In 1886, a large, decidedly odd-looking canine beast was shot and killed by Israel Ammon Hutchins, the grandfather of present-day zoologist Dr Ross E Hutchins, on his ranch in the Madison River Valley north of Ennis, Montana. Moreover, this strange creature was actually preserved, and for many years was exhibited in a glass case by taxidermist-entrepreneur Joseph Sherwood (who had received it in trade from Israel Hutchins) at his store-cum-museum near Henry’s Lake, Idaho. In addition, a decent black and white photo of it was taken and published in Dr Hutchins’s autobiography Trails to Nature’s Mysteries: The Life of a Working Naturalist (1977).
What is especially interesting about this creature, as subsequently recognised and publicised by American cryptozoologists Loren Coleman and Jerome Clark, is that it bears a close resemblance to a longstanding mystery beast known to the Ioway people and other native Americans living along the USA-Canada border as the shunka warak’in – described as a dark-furred beast with a lupine head and high shoulders but sloping back and short hind legs, thus resembling a cross between a wolf and a hyæna. Naturally, to have a preserved specimen of such an animal to hand for scientific examination, particularly in these technologically advanced times of DNA analysis, is a great boon – or would be, were it not for the regrettable fact that several years ago it vanished, having been moved to some unspecified location in the West Yellowstone area.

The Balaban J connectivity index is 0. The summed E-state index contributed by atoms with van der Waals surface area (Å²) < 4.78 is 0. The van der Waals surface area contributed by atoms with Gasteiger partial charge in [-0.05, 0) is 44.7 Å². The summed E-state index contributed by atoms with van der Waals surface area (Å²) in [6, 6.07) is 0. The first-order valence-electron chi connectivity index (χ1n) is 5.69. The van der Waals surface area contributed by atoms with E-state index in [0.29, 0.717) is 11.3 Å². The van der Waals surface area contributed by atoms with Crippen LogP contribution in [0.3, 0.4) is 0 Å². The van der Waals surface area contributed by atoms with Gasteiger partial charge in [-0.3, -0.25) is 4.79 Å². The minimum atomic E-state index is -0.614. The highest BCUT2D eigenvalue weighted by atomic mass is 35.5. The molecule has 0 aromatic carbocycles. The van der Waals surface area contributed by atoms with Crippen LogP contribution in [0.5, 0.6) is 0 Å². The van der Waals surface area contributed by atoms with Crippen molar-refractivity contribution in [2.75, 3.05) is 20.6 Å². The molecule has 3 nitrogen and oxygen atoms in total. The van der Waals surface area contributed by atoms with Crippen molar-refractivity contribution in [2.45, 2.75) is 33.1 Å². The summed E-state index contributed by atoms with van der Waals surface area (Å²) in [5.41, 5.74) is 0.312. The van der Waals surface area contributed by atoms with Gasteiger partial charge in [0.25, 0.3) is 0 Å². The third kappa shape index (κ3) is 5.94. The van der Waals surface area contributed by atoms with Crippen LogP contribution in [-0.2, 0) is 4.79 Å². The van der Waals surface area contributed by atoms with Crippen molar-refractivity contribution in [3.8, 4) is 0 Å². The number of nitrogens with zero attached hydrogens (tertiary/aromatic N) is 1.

Happily – and very unexpectedly – however, this unique specimen has just been rediscovered. After reading a story about it in late October 2007, Jack Kirby, another grandson of Israel Hutchins, tracked down the elusive exhibit to the Idaho Museum of Natural History in Pocatello. Moreover, the museum has agreed to loan it to Kirby for display at the Madison Valley History Museum. A new examination of this famous specimen has revealed some previously undocumented details. It measures 48in (122cm) from the tip of its snout to its rump, not including its tail, and stands 27–28in (69–71cm) high at the shoulder. Its snout is noticeably narrow, and its coat is dark brown, almost black, in colour, with lighter tan areas, and includes the faint impression of stripes on its flanks. Despite its age and travels around America, this potentially significant taxiderm specimen is in remarkably good condition, with no signs of wear or tear or even any fading of coat coloration. Could it truly be a shunka warak’in? And, if so, what in taxonomic terms is the shunka warak’in? Now that the lost has been found, DNA analyses of hair and tissue from the long-preserved exhibit may at last provide some answers.